How do ordinary people go about buying a gun in your country/state?TEXAS:There is no gun registration, or gun permit required to purchase a gun in Texas. Usually, there is no additional fee, beyond the purchase price of the gun. The exception would be when the two parties to a private transaction use the services of an FFL to transfer the firearm ownership. In that case, there would be whatever fee that FFL charges, and there is no set rate for that. Fees tend to run between $10 and $25 or so, depending on who they are and where they are. Texas uses the NICS instant background check system run by the FBI for people who do not possess a permit to carry concealed. Unless you are otherwise unqualified for lawful gun ownership (felony convictions, psychiatric history, known gang affiliations, etc.), you walk into the store, choose the gun, fill out the BATFE Form 4473, hand over your driver's license or other state issued photo ID, and wait for 10-15 minutes while they call in your information to NICS. (I believe this can now be processed online too, rather than just by phone.) When the background check clears, you pay for the gun and leave with it. The entire process usually takes 15-20 minutes.If you have a Texas CHL (Concealed Handgun License), you have ALREADY gone through a far more stringent background check than that required by NICS, so NICS is not involved in the purchase. When you choose your gun for purchase, you hand the sales clerk both your TDL and your CHL, you fill out Form 4473, you pay, and you leave with your gun. Assuming you know what you want, time in and out depends on how much time you spend shooting the breeze with the salesperson.....and that is entirely up to you.Funny thing is..... ever since leaving California, I have purchased far more guns than I owned when I still lived there, and despite not having to wait 10 days, and despite not having to purchase emasculated "Calfornia Only" versions of those guns, not one single one of them has ever been used in a criminal manner, or stored in an unsafe manner. Not one of them has ever jumped up of its own accord and massacred an entire school yard full of children........and our murder rate is lower than California's.....Guns: Texas vs CaliforniaKeep in mind that there are 48% more people in California, but California suffers 56% more gun murders than Texas. Similarly, of all ways to murder people, Californians murder people with guns 69% of the time, while Texans murder with guns only 65% of the time. This indicates that the average Californian is more likely to murder or be murdered with a gun than the average Texan.No-one knows for sure how many guns exist, are owned, and who owns them, but I did find a 2001 survey that purportedly broke down likely gun ownership by state. According to these numbers, Texans as a whole own 45% more guns than Californians. That’s total guns, not guns per capita. So it would seem that even with fewer total guns spread among more people, more are still murdered with guns in California.If you break down the number of gun murders per 100,000 people, we see the likelihood of gun murder relative to the size of the population. This is the actual likelihood that you will be murdered with a gun in that state. With this measure, we see that your chance of murder by gun is 1 in 29,674 in California, compared to the less likely 1 in 31,348 in Texas.Interestingly, the most violent gun crime area in America by far is Washington DC. No state comes anywhere close. There is almost an order of magnitude more gun murders in Washington DC than any state. Your chance of being murdered with a gun in Washington DC is 1 in 6,250. Washington DC is infamous for its long standing ban on legal gun ownership by private citizens, in direct violation of the Second Amendment. This ban was partially lifted a couple years ago, but the restrictions on private gun ownership are still severely limited.At the other end of the spectrum, the city of Kennesaw, Georgia has had a city ordinance since 1982 requiring all households to own at least one gun and ammunition for it, with the reasonable exceptions of the mentally handicapped, religiously convicted against guns, and known criminals. Their overall crime rate is half the US average.Why do you suppose that is? And don't give me poverty, immigration, and race as issues. We have poor people, immigrant people, and ethnic people in Texas too.....probably in similar proportions to California. I think, and this is a very generalized statement, that the reason is a greater sense of personal responsibility among Texans, both for their personal station in life as well as the role of government in their lives than among Californians. We trust ourselves with guns because we are not ignorant about responsibility. This difference exists because Texans still have a healthy mistrust of overbearing government, while Californians welcome it, abdicating their personal responsibilities in the process. Again, these are very general statements, and I recognize that there are many Californians who think like I do, but are simply trapped there by job and/or family circumstances and history, and are not likely to leave the state like I did.Anyway, I apologize for the soapbox, but I thought it necessary to explain why Texans, as a whole, tend to be far more libertarian than some other states about controls on gun purchases. It is not sufficiently libertarian (in my view) in other areas, specifically in the matter of Open Carry, both of handguns and long guns.By way of explanation, I am not a rabid open carry advocate, but I do support it. If we had open carry, I would still most likely conceal my pistol most of the time. I would just be a lot less concerned about perfect concealment on a 102º day with 85% humidity, or while driving, for instance. But we don't have open carry here, at least not yet, and there is a statist wing of the state's republican party which colludes with democrats to keep that from happening. Hopefully, we'll remove that roadblock in the next legislative session (2015, our legislature only meets on alternate years). As far as long guns go, there is no law against carrying a loaded long gun anywhere that firearms are allowed, but there is a law against the open display of a firearm in a manner intended to cause alarm......and that is a subjective standard directly correlated with just how tightly the observer's panties are twisted up about firearms, because the observer gets to decide what causes alarm, not the person whose intent is at stake. I may carry a shotgun from the trunk of my car in the parking lot, into a gunstore 20 yards away, intending to have it repaired, and not at all intending to cause alarm——but to the socialist twat driving by, that display may be very alarming, and a "man with a gun" call goes out to the local PD.........and socialists LOVE it when they can enforce their illiberal and repressive attitudes onto other people, so I'll be the one taking the ride to the local cop shop until it all gets sorted out, and not the person whose complaint had me falsely detained.So in those kinds of respects, Texas is not yet perfect; but it is a DAMNED sight better, and a LOT more common sense than California, most particularly with respect to the process of buying a gun.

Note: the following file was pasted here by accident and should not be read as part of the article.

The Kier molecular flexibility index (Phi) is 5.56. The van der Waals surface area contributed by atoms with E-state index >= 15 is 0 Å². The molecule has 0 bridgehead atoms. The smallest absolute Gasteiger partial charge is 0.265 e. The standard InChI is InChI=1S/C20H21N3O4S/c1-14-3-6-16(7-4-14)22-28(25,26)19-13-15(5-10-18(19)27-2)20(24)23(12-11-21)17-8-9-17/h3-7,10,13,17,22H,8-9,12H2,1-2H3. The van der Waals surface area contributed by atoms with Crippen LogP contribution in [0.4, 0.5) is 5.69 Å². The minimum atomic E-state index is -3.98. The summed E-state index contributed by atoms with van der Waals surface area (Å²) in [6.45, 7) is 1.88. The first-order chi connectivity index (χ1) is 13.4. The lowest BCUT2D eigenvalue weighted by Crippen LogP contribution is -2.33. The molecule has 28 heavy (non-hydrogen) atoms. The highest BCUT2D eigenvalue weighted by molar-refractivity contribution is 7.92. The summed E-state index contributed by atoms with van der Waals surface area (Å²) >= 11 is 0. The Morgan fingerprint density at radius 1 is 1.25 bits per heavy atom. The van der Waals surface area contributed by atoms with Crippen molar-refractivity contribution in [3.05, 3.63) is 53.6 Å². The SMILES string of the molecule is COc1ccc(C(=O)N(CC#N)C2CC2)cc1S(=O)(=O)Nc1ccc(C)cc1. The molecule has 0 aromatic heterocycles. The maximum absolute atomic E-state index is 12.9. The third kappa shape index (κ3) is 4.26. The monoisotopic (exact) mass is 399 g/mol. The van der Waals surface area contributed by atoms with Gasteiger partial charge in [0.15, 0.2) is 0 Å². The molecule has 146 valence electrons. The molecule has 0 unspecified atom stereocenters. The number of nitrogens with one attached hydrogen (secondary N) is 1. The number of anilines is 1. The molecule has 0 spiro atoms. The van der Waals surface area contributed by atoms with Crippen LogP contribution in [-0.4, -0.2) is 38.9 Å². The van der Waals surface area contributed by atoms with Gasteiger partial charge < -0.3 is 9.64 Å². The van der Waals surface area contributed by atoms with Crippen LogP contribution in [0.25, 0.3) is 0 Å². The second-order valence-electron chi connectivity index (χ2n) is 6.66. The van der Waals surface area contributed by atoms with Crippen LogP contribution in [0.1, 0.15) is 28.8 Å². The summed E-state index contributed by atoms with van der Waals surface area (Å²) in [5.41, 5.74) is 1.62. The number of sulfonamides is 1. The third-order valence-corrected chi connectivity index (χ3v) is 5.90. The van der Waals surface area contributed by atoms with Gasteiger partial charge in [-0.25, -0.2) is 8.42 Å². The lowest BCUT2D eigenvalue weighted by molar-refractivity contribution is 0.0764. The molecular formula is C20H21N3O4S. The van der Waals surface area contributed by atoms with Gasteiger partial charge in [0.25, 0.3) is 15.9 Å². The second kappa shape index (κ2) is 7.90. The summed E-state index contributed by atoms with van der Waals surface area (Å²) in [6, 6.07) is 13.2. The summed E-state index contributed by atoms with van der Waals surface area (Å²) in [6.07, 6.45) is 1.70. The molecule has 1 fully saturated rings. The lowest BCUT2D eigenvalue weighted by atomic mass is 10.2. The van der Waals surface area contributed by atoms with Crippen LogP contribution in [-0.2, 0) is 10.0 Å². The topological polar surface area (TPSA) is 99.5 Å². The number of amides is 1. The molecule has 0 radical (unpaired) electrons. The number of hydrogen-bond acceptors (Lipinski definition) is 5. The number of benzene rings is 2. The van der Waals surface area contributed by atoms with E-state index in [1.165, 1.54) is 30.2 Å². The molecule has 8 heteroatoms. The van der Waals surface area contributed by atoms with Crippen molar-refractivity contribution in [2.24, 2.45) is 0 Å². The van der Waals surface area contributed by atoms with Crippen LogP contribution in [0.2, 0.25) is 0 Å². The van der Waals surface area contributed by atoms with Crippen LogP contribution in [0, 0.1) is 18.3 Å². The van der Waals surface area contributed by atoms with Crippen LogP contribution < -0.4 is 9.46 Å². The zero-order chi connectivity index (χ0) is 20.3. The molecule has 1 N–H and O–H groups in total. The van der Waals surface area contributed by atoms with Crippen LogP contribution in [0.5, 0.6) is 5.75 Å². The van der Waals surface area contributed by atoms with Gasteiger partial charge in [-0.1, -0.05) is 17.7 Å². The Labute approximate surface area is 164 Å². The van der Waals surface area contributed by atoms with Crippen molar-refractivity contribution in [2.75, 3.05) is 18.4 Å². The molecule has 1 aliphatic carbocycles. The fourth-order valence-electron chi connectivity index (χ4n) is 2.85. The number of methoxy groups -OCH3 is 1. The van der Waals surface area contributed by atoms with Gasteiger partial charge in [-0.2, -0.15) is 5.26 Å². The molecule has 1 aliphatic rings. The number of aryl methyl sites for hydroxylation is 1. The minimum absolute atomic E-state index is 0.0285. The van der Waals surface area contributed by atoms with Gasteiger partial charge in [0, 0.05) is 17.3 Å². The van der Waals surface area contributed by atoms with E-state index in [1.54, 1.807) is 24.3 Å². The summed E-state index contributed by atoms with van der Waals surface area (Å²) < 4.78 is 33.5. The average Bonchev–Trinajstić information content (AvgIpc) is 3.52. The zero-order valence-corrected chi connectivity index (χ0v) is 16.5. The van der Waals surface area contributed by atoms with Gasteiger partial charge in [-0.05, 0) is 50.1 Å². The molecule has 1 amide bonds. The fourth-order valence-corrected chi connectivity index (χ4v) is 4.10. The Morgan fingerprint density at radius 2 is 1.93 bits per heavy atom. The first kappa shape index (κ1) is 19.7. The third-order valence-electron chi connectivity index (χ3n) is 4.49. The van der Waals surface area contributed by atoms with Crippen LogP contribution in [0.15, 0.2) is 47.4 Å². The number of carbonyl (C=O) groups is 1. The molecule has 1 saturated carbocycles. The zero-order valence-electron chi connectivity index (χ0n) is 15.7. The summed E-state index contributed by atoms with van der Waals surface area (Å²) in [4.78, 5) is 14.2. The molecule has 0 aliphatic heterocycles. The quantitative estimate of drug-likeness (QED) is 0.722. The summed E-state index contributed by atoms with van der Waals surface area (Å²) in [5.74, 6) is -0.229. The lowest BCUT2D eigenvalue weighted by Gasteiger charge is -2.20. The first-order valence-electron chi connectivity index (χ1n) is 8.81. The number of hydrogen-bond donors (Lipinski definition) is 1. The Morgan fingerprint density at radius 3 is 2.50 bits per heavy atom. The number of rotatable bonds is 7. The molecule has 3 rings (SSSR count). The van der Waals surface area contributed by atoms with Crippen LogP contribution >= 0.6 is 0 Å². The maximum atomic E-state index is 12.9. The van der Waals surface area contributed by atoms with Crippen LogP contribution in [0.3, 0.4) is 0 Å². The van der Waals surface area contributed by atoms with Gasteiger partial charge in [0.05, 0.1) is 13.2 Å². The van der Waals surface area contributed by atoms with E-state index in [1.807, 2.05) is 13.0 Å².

What are the problems faced by Indian students in the USA?Communication ProblemsThe main difficulty that Indian students face on campus is how to interact with other international and American students and teachers.A large majority of Indian students, even some of those who have graduated in the English medium from reputed schools in big cities in India, not to speak of small towns, struggle to converse with other students, particularly Americans.They are unable to understand popular American expressions, including idioms (“I’ll take a rain check,” “you’re on the ball,” “I’m still finding my feet,” etc.), words/phrases (“downtown,” “okra,” “check,” etc.), and spellings (“caliber,” “program,” traveling,” etc.).American pronunciation also confuses Indians (“semai” for “semi,” “skejule” for “schedule,” “lieu-tenant” for “lieutenant,” etc.).Moreover, Americans find it difficult to understand their accent, and the need to repeat themselves frustrates them. However, like other international students, most of them are, before long, able to speak in a neutral accent.Another problem is the use of Indianisms. “Made in India” phrases such as “what’s your good name?” “revert back,” “attended a function,” and “mother promise,” and words such as “prepone,” “cousin brother/sister,” and “out of station” puzzle all except others from India.The use of “is” and “are” and “has” and “have,” and even “had,” interchangeably causes bewilderment among native speakers.In some situations, Indian students grasp the literal meanings of words but don’t comprehend what the speaker is trying to convey.For example, to a casual “How do you do?” from an American, the newcomer Indian student, without realizing that the question was meant only as a courtesy or greeting, may feel obliged to provide an update of how his/her day has been, only to see the American walking away briskly.Such situations may confuse Indian students and take away some of their self-confidence. The inability to talk to and mingle with other students may negatively influence their social lives, and they may end up forming a circle of friends consisting of only Indian students. This robs them of an opportunity to experience diversity on the campus, which brings down the quality of their overall academic experience.The difficulties associated with communicating with others also affect Indian students’ academic interactions. Many Indian students are afraid to raise questions related to their subjects or answer teachers’ questions. They worry that their teachers might not understand them or that their inability to speak clearly might invite ridicule from their classmates.Subtle differences in body language between Americans and Indians, too, are often cause for awkwardness. For example, while meeting someone for the first time, Indian students may offer a “cold fish” handshake or a “crusher,” while a firm handshake is what Americans expect.Another aspect that Indian students fail to notice early enough is that Americans respect “personal space,” which is roughly an arm’s length from the next person, even a good friend. Indians, perhaps because they are used to crowded public spaces, sometimes don’t realize that they may be standing too close to the next person.Americans may have mastered the art of listening, but Indians? Only the most sophisticated and sensitive Indians have the patience to await their turn to speak. On campus, it is considered rude to interrupt a teacher, however relevant your point, without receiving permission to speak. Many Indian students learn this lesson only from experience.Read our related tongue-in-cheek post: MBA in USA: Mind your languageLifestyle problems on the university campusOf course, you need more than friends and fresh air to survive, even on the beautiful campuses, and your favorite foods likely top your list of priorities. No surprise then that “desi” food is usually what Indian students in the US appear to miss the most.The masala noodles and snacks they pack from home deplete quickly, and newcomers go looking for Indian restaurants sooner rather than later. They find good eateries and make Indian friends who can cook—vegetarians find the going a little tougher at the beginning.In time, at least some of them manage to mix and match various dals, vegetables, and spices into eminently edible dishes.But all this while, the heart is heavy with homesickness, despite the gadgets that bridge distances. Memorabilia work for some but worsens the longing in others. Food is the best medicine in these troubled times.Money management is a major issue for all but those with well-heeled folks back home. Indian students habitually convert every price-tag from dollars to rupees. Some end up leading a more frugal lifestyle than they need to; there is the other extreme, too, of course.But generally, budget constraints hamper the social lives of most Indian students, and hopes of keeping up with rich American or Chinese kids die a quick death. This, too, results in Indian students creating their own exclusive, but insular, social circle.The eclectic American culture is also individualistic and direct, and it pays to appreciate every person for who he or she is. Simple gestures like saying “Hello!” and acknowledging the personality and presence of others don’t cost a buck but help make a wide and varied circle of friends and improve the campus experience.If there is no committed effort to mingle with people from other cultural backgrounds, this opportunity is lost.Problems in Academics / StudiesIndian students, most of whom have learned by rote to score in exams, take time to appreciate the differences between the Indian and the American systems of education.As one student comments on another website, Indian students enter US campuses as excellent test-takers, but they need to become good researchers to succeed further. Making this transformation is not easy for a majority of Indian students arriving in the US.The requirement to learn concepts and express this understanding is a major hurdle for Indian students who are used to spoon-feeding and learning “by heart.” The idea that the campus is a place to acquire knowledge and not just a stepping stone to a great-paying career and that teachers and libraries are resources in the pursuit of learning is lost on many students. Many realize late that only they themselves are responsible for their academic performance.Respect for rules and regulations is learned the hard way in many cases. Unfortunately, the fact that plagiarism is a serious academic offence in the US is fully appreciated only after the first punishment.Among other bitter lessons are that using information from other published material invites suspension, that verbatim reproduction from textbooks or teachers’ notes is plagiarism, unlike in India, and that “combined study” and shared project work are not encouraged.Time management issuesTime management is a maddening problem for Indian students on US campuses. Many Indians are not used to punctuality in their own country, and schedules for classes and meetings are frequently disrespected. They take this habit to their U.S. universities, with unfavorable consequences.The concept of time management is much discussed in India but often remains only on signNow. Failure to manage time affects academic preparations because syllabi in US schools are designed to be absorbed over a period rather than in a feverish season of last-minute cramming.Students who adopted a laidback approach while in India find it difficult to suddenly become systematic. Naturally, they are found wanting in assessments based on attendance, assignments, tests, quizzes, and the final examination that demand consistent diligence.But, all said, most Indian students manage their early predicaments quite well. More than a few go on to excel in their fields, making their sponsors, their parents, happy, and setting an example for other students going West.Many top universities have support systems in place. For instance, there’s an association of Indian students at MIT called Sangam. Use the resources such as these on the university campus, be aware of the cultural differences between Indian and American students, and you’ll do just fine.Website-http://www.mbacrystalball.com/bl...